• sitemap?1v4AL.xml
  • sitemap?dP0re.xml
  • sitemap?8S89J.xml
  • sitemap?uQYAZ.xml
  • sitemap?015up.xml
  • sitemap?MLF77.xml
  • sitemap?FSMyl.xml
  • sitemap?RYvWY.xml
  • sitemap?yVdt8.xml
  • loading
    Software name: appdown
    Software type: Microsoft Framwork

    size: 553MB

    Lanuage:Englist

    Software instructions

      Prussia had enjoyed eight years of peace. But Frederick was not a popular man excepting with his own subjects. They idolized him. Innumerable are the anecdotes related illustrative of his kindness to them. He seemed to be earnestly seeking their welfare. But foreign courts feared him. Many hated him. He was unscrupulous and grasping, and had but very little sense of moral integrity. He was ambitious of literary renown; of reputation as a keen satirist. With both pen and tongue he was prone to lash without mercy his brother sovereigns, and even the courtiers who surrounded him. There were no ties of friendship which could exempt any one from his sarcasm. Other sovereigns felt that he was continually on the watch to enlarge his realms, by invading their territories, as he had robbed Maria Theresa of the province of Silesia.This battle is a masterpiece of movements, of man?uvres, and of resolution. It is enough to immortalize Frederick, and to rank him among the greatest generals. It develops, in the highest degree, both his moral and his military qualities.



      In the cold of the winter morning the Old Dessauer carefully reconnoitred the position of his foes. Their batteries seemed innumerable, protected by earth-works, and frowning along a cliff which could only be reached by plunging into a gully and wading through a half-frozen bog. There was, however, no alternative but to advance or retreat. He decided to advance.By no means, the king replied. With men like these I shall be sure of victory to-day!114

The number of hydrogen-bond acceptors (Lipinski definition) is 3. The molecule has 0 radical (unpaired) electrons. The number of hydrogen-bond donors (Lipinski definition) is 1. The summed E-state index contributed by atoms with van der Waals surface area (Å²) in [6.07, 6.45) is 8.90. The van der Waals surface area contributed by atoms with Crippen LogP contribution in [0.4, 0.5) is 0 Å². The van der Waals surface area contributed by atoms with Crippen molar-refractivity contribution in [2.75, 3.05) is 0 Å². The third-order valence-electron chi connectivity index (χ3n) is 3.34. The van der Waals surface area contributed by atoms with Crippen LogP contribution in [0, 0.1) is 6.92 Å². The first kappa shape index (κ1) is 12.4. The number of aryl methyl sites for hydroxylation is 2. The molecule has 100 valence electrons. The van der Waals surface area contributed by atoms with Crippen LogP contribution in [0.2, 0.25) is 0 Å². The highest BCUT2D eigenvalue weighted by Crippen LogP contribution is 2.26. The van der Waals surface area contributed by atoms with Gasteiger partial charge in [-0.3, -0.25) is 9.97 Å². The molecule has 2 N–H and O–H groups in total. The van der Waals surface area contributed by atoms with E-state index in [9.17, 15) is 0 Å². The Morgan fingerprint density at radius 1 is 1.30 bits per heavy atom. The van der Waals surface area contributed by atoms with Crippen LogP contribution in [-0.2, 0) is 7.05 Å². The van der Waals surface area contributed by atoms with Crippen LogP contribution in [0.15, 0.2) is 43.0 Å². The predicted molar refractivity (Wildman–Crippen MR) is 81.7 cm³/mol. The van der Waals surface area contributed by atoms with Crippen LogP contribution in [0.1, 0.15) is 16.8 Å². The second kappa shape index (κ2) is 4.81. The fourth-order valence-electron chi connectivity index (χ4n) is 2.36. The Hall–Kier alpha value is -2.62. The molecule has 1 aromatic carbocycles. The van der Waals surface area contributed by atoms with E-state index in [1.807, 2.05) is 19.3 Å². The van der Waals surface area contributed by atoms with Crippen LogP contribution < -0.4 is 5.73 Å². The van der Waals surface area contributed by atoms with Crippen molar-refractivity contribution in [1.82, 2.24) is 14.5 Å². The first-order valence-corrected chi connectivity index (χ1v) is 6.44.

Thus affairs continued through the winter. There were two frostbitten armies facing each other on the bleak plains. With apparently not much to be gained in presenting this front of defiance,496 each party breasted the storms and the freezing gales, alike refusing to yield one inch of ground.


      There was a small garrison at Glatz, at Silesia, which, though closely besieged, still held out against the Austrians. Frederick thought that if he could by any stratagem draw General Daun from Dresden, he could, by a sudden rush, break down its walls and seize the city. He moved with celerity which completely deceived the Austrian commander. At two oclock in the morning of Wednesday, July 2d, his whole army was almost on the run toward Silesia. They marched as troops never marched before.502 For twelve hours their speed was unintermitted. The next day, in utter exhaustion, they rested. But on Friday, as the village clocks were tolling the hour of midnight, all were again on the move, the king himself in front. Again it was a run rather than a march through a dreary realm of bogs, wild ravines, and tangled thickets. At three oclock on Saturday morning the march was resumed.

      downloads

      The position of Frederick became daily more embarrassing. His forces were continually decreasing. Re-enforcements were swelling the ranks of the Austrians. Elated in becoming the Imperial Army, they grew more bold and annoying, assailing the Prussian outposts and cutting off their supplies.There was much man?uvring, in which Frederick displayed his usual skill, quite circumventing his foes. Daily he became less despairing. On the 25th of October he wrote to Fouquet:

      downloads

      downloads


      Maria Theresa, greatly elated by her success in driving the Prussians out of Bohemia, resolved immediately, notwithstanding the severity of the season, to push her armies through the Giant Mountains for the reconquering of Silesia. She ordered her generals to press on with the utmost energy and overrun the whole country. At the same time she issued a manifesto, declaring that the treaty of Breslau was a treaty no longer; that the Silesians were absolved from all oaths of allegiance to the King of Prussia, and that they were to hold themselves in readiness to take the oath anew to the Queen of Hungary.


      alllittle